Is there a way to push out a vimrc change to all open windows and instances of vim without having to write/change any buffers or reopen vim? I'd like vim to be able to behave like a modern day IDE for this as I change my vimrc a lot and am trying to learn more vim scripting.

2 Answers 2


I use the following autocmd which reloads my .vimrc whenever I've finished editing it and close it.

augroup reloadvimrc
  " auto source whenever vimrc fully closed
  " nested because (as of vim 8.0 patch 1-823) needed to do ColorScheme cmds
  " autocmd BufWinLeave $MYVIMRC nested source $MYVIMRC 
  autocmd BufWinLeave $HOME/.vimrc nested source $HOME/.vimrc
augroup end

Further, I use the following mapping to make it easy to edit my .vimrc

" \V open ~/.vimrc
" nmap <leader>V :-tabf $MYVIMRC<CR>
" bc neovim
nnoremap <leader>V :-tabf $HOME/.vimrc<CR>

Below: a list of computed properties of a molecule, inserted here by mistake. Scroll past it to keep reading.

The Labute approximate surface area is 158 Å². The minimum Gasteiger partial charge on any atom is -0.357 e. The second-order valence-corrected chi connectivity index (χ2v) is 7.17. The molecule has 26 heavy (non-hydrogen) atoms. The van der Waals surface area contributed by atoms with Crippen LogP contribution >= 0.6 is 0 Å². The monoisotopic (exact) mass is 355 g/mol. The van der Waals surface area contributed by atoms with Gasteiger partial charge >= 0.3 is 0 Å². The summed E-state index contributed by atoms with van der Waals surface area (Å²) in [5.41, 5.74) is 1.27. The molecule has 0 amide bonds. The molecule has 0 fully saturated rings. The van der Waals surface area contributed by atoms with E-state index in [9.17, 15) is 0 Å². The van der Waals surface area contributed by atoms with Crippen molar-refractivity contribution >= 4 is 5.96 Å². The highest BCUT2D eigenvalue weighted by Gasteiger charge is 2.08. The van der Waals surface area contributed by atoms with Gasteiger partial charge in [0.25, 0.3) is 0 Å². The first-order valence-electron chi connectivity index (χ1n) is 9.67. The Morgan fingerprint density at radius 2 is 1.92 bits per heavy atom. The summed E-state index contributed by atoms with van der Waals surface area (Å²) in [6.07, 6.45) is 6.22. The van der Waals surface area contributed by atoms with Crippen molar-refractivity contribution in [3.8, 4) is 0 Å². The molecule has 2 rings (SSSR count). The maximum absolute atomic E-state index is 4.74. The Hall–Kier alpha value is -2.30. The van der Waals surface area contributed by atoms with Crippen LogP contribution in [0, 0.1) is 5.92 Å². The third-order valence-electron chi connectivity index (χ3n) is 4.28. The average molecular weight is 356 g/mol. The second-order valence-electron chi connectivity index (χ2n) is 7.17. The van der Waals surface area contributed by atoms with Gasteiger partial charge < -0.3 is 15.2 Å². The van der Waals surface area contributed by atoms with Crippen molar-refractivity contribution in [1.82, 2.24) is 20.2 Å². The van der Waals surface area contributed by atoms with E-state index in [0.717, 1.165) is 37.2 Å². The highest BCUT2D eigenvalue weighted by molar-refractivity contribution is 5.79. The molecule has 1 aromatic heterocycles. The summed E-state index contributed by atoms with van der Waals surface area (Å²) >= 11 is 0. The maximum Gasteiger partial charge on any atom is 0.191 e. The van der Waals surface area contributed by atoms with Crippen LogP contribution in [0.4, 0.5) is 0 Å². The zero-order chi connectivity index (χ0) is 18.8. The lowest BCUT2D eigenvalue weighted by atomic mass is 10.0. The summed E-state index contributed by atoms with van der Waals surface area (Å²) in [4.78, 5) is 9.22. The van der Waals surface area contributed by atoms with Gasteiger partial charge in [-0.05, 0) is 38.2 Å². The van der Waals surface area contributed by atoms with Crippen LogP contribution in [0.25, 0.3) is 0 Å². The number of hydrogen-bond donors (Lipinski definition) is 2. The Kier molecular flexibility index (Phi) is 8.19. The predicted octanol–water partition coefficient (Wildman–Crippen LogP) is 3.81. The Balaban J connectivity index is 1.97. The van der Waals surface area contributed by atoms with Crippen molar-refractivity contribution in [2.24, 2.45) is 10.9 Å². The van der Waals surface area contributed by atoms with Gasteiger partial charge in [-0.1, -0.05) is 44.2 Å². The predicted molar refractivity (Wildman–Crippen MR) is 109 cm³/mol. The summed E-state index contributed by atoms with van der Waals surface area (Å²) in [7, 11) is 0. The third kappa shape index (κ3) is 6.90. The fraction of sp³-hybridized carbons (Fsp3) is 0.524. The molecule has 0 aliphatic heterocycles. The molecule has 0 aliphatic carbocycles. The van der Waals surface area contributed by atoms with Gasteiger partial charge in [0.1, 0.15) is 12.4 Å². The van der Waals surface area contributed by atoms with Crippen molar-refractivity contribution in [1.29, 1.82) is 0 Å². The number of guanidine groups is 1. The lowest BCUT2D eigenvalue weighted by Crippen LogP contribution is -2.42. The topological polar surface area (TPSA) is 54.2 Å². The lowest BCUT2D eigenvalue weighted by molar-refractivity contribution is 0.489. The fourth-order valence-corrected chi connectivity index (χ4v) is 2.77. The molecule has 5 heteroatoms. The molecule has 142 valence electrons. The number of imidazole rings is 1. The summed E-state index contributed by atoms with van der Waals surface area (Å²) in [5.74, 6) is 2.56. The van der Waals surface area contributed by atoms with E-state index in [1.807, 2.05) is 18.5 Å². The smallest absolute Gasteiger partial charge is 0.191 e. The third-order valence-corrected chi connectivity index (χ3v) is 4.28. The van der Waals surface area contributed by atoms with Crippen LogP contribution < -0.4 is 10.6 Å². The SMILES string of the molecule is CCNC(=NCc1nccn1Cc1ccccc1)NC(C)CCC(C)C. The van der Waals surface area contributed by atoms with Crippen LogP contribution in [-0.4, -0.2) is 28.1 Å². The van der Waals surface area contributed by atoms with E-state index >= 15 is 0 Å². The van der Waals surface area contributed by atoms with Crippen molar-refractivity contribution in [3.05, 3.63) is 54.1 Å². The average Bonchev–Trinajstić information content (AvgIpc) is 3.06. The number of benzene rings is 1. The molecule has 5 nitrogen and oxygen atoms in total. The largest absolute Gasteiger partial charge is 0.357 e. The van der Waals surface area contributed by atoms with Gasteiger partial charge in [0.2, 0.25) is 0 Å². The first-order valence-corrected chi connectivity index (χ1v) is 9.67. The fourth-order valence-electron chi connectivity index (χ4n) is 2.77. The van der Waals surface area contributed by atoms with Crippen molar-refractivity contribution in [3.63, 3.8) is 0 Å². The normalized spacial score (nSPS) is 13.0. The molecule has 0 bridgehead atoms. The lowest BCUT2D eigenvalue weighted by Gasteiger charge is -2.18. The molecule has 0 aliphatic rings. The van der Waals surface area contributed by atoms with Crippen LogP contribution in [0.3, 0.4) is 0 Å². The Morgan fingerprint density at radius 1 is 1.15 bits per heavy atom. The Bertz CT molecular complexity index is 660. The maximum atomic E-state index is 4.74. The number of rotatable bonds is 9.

vnoremap <leader>V :-tabf $HOME/.vimrc<CR>

In general, this is going to handle most of the cases you're worried about. My understanding is you can never truly accomplish a full, clean reload without restarting Vim because of items like VimEnter and statefulness.


If your vimrc is reloadable, you can simply do :source $MYVIMRC (I have that bound to a command :Reload, which is bound to a keystroke <leader>r). In practice, this means avoiding messing with local settings, using augroups, and not unconditionally calling colorscheme.

Other tips:

  • If you are editing an ftplugin or syntax file, you can usually do :edit to force-reload those in a file you're in (but note that any mappings and settings that were there may stick around)
  • If you are working on a file in the plugin directory, you can use :runtime—or, better, :Runtime from tpope's scriptease plugin—to load the file.

Causing all open instances of vim to do this would be tricky, though. If you could send signals to vim, it might be possible, but I couldn't find a way to make it respond to, e.g., USR1.

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